Scarcely had Gall satisfied his curiosity by gaining admittance to one building, than a strong desire to inspect a great many more all at once seized upon his mind; and, in looking around him, he was amazed to observe that he had actually been living in the midst of them, without ever suspecting what was going on within. The other buildings, to be sure, varied in size, in convenience, and in furniture, but were all erected on the same general plan, and with the same number of apartments and of tenants; and it now appeared that it was their very number and similarity that had hitherto prevented their true government from being inquired into.

Thus, the first person that he came into contact with, in approaching all of them, was always the little big-eyed interpreter seated under the porch in front; and what struck him as very remarkable was, observing that his little friend's fluency and volubility of utterance was exactly proportioned to the size and accommodation of his apartment. At first he was surprised to meet with some of those gentlemen, whose monosyllabic answers and dearth of words seemed to indicate almost ani absence of the power of speech ; but he soon gathered from them, and, indeed, saw with his own eyes, that this arose from their own diminutive stature, and from the scanty forniture and narrow limits of the lodge putting copiousness'êntirely out of their power. And it was this observation that, pursued farther, ultimately led him to remark, that the capabilities and efficiency of all the members were exactly proportioned to the extent of their accommodation; and, after a great deal of trouble, and time expended in visiting an immense multitude of communities, he ascertained, that although all were occupied by the same number of individuals, intrusted with the same functions, and domiciled in the same apartments, yet immense differences were to be met with in regard to the extent of accommodation possessed by each; and thus it appeared, that all were not carried on with equal success or with perfect harmony, as will afterwards be more fully explained.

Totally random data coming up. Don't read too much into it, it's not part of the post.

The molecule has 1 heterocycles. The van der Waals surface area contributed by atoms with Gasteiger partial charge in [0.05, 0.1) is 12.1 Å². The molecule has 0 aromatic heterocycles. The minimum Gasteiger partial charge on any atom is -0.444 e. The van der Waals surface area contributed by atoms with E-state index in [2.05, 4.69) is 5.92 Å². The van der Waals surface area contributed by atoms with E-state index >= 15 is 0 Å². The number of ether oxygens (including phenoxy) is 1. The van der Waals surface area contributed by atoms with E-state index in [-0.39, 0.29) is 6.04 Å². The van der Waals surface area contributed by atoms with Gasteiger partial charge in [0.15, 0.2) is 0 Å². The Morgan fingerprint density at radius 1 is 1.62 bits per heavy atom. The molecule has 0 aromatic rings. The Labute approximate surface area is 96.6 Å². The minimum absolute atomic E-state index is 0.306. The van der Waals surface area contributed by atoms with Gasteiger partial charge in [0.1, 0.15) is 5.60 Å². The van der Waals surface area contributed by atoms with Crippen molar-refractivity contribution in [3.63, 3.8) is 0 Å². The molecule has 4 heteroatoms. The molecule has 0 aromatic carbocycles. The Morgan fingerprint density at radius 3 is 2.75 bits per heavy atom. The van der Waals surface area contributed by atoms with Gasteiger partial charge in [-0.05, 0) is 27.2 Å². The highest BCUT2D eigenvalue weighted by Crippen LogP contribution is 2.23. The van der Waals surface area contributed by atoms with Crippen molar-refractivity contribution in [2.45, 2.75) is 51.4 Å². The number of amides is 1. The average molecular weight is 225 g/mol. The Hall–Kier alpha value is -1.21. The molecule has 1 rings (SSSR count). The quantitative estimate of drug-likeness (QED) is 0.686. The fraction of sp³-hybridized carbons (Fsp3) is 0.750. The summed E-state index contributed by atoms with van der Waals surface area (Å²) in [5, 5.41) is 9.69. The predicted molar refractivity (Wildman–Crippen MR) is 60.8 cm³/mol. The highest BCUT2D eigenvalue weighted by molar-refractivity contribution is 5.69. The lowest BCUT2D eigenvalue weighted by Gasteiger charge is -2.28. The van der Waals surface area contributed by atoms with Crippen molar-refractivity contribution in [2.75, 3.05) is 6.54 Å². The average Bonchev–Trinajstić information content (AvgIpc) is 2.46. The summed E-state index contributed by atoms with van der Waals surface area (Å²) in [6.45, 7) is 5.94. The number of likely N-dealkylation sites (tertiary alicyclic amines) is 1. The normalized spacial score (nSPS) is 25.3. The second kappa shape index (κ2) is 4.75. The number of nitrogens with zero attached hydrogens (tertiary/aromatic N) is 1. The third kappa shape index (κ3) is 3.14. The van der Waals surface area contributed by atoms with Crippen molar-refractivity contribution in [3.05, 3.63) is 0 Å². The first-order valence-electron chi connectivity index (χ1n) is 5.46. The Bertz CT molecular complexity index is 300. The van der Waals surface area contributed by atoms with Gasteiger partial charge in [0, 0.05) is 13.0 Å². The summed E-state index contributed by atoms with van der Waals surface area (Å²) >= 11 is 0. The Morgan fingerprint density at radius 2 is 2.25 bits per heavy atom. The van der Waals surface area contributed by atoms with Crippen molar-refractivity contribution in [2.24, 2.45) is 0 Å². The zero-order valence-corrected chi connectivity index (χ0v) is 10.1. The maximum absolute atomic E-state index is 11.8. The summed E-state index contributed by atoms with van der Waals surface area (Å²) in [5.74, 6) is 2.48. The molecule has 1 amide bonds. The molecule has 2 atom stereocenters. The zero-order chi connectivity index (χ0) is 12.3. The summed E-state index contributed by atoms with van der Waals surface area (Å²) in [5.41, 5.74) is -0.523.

In many other respects, too, these communities were found by Gall to differ from those patronized by Mr Owen. Mr Owen's, as you, Mr Editor, well know, are intended for two or three thousand members; but those seen by Gall, and which abound in the world, are on a much smaller scale, none of them containing more than from thirty to forty individuals, although he was informed that a few of the members had escaped his notice, and had been confounded by him with others with whom they were in the habit of associating. Mr Owen, being fond of straight lines and sharp corners, places his societies, as you know, in stiff parallelograms.